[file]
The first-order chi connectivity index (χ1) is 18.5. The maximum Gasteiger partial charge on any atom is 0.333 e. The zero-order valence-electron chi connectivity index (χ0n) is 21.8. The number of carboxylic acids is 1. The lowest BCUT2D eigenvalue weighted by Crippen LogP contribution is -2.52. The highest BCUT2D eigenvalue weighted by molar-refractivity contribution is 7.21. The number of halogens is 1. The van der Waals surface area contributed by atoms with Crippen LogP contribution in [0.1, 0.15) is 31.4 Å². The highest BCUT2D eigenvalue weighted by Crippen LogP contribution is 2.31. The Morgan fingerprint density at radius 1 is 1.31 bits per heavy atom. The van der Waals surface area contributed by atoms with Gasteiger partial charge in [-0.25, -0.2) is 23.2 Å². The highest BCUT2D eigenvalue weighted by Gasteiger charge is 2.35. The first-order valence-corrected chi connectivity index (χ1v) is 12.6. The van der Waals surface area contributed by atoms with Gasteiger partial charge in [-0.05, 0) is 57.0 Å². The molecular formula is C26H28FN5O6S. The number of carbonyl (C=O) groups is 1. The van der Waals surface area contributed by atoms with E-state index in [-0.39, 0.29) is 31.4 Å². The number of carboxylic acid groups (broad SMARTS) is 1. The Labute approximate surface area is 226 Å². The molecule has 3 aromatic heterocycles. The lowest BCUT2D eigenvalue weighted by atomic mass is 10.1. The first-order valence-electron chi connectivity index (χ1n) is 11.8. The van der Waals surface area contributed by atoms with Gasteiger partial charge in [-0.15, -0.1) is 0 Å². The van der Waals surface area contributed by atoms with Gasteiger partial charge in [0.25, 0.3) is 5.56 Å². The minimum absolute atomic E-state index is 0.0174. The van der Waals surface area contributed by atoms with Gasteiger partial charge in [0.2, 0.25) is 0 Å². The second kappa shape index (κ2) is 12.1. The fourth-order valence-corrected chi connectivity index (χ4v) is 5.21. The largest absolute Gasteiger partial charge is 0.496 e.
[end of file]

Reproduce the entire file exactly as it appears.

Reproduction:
The first-order chi connectivity index (χ1) is 18.5. The maximum Gasteiger partial charge on any atom is 0.333 e. The zero-order valence-electron chi connectivity index (χ0n) is 21.8. The number of carboxylic acids is 1. The lowest BCUT2D eigenvalue weighted by Crippen LogP contribution is -2.52. The highest BCUT2D eigenvalue weighted by molar-refractivity contribution is 7.21. The number of halogens is 1. The van der Waals surface area contributed by atoms with Crippen LogP contribution in [0.1, 0.15) is 31.4 Å². The highest BCUT2D eigenvalue weighted by Crippen LogP contribution is 2.31. The Morgan fingerprint density at radius 1 is 1.31 bits per heavy atom. The van der Waals surface area contributed by atoms with Gasteiger partial charge in [-0.25, -0.2) is 23.2 Å². The highest BCUT2D eigenvalue weighted by Gasteiger charge is 2.35. The first-order valence-corrected chi connectivity index (χ1v) is 12.6. The van der Waals surface area contributed by atoms with Gasteiger partial charge in [-0.05, 0) is 57.0 Å². The molecular formula is C26H28FN5O6S. The number of carbonyl (C=O) groups is 1. The van der Waals surface area contributed by atoms with E-state index in [-0.39, 0.29) is 31.4 Å². The number of carboxylic acid groups (broad SMARTS) is 1. The Labute approximate surface area is 226 Å². The molecule has 3 aromatic heterocycles. The lowest BCUT2D eigenvalue weighted by atomic mass is 10.1. The first-order valence-electron chi connectivity index (χ1n) is 11.8. The van der Waals surface area contributed by atoms with Gasteiger partial charge in [-0.15, -0.1) is 0 Å². The van der Waals surface area contributed by atoms with Gasteiger partial charge in [0.25, 0.3) is 5.56 Å². The minimum absolute atomic E-state index is 0.0174. The van der Waals surface area contributed by atoms with Gasteiger partial charge in [0.2, 0.25) is 0 Å². The second kappa shape index (κ2) is 12.1. The fourth-order valence-corrected chi connectivity index (χ4v) is 5.21. The largest absolute Gasteiger partial charge is 0.496 e.